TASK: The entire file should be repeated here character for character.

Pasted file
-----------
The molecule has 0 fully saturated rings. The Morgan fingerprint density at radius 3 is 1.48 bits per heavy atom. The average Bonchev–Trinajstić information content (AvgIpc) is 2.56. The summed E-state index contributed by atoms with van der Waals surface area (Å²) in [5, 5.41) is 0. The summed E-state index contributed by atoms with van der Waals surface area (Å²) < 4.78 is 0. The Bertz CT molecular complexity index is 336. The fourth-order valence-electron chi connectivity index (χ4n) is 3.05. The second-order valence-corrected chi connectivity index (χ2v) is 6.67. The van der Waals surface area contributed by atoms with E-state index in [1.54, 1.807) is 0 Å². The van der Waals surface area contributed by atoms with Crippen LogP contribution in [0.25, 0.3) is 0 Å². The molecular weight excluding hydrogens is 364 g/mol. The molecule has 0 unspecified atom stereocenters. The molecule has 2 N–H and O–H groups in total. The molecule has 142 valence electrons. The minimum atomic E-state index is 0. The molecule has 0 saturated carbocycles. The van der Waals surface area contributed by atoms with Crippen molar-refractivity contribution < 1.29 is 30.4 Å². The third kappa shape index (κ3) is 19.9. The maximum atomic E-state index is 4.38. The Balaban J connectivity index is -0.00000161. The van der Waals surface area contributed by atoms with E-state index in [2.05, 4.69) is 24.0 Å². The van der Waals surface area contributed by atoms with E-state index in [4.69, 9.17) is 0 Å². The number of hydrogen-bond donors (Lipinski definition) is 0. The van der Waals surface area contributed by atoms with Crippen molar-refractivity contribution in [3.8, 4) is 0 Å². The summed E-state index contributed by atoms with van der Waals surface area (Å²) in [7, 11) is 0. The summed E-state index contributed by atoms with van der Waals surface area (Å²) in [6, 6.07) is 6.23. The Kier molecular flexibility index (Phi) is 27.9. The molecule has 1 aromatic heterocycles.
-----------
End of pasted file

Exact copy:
The molecule has 0 fully saturated rings. The Morgan fingerprint density at radius 3 is 1.48 bits per heavy atom. The average Bonchev–Trinajstić information content (AvgIpc) is 2.56. The summed E-state index contributed by atoms with van der Waals surface area (Å²) in [5, 5.41) is 0. The summed E-state index contributed by atoms with van der Waals surface area (Å²) < 4.78 is 0. The Bertz CT molecular complexity index is 336. The fourth-order valence-electron chi connectivity index (χ4n) is 3.05. The second-order valence-corrected chi connectivity index (χ2v) is 6.67. The van der Waals surface area contributed by atoms with E-state index in [1.54, 1.807) is 0 Å². The van der Waals surface area contributed by atoms with Crippen LogP contribution in [0.25, 0.3) is 0 Å². The molecular weight excluding hydrogens is 364 g/mol. The molecule has 0 unspecified atom stereocenters. The molecule has 2 N–H and O–H groups in total. The molecule has 142 valence electrons. The minimum atomic E-state index is 0. The molecule has 0 saturated carbocycles. The van der Waals surface area contributed by atoms with Crippen molar-refractivity contribution < 1.29 is 30.4 Å². The third kappa shape index (κ3) is 19.9. The maximum atomic E-state index is 4.38. The Balaban J connectivity index is -0.00000161. The van der Waals surface area contributed by atoms with E-state index in [2.05, 4.69) is 24.0 Å². The van der Waals surface area contributed by atoms with E-state index in [4.69, 9.17) is 0 Å². The number of hydrogen-bond donors (Lipinski definition) is 0. The van der Waals surface area contributed by atoms with Crippen molar-refractivity contribution in [3.8, 4) is 0 Å². The summed E-state index contributed by atoms with van der Waals surface area (Å²) in [7, 11) is 0. The summed E-state index contributed by atoms with van der Waals surface area (Å²) in [6, 6.07) is 6.23. The Kier molecular flexibility index (Phi) is 27.9. The molecule has 1 aromatic heterocycles.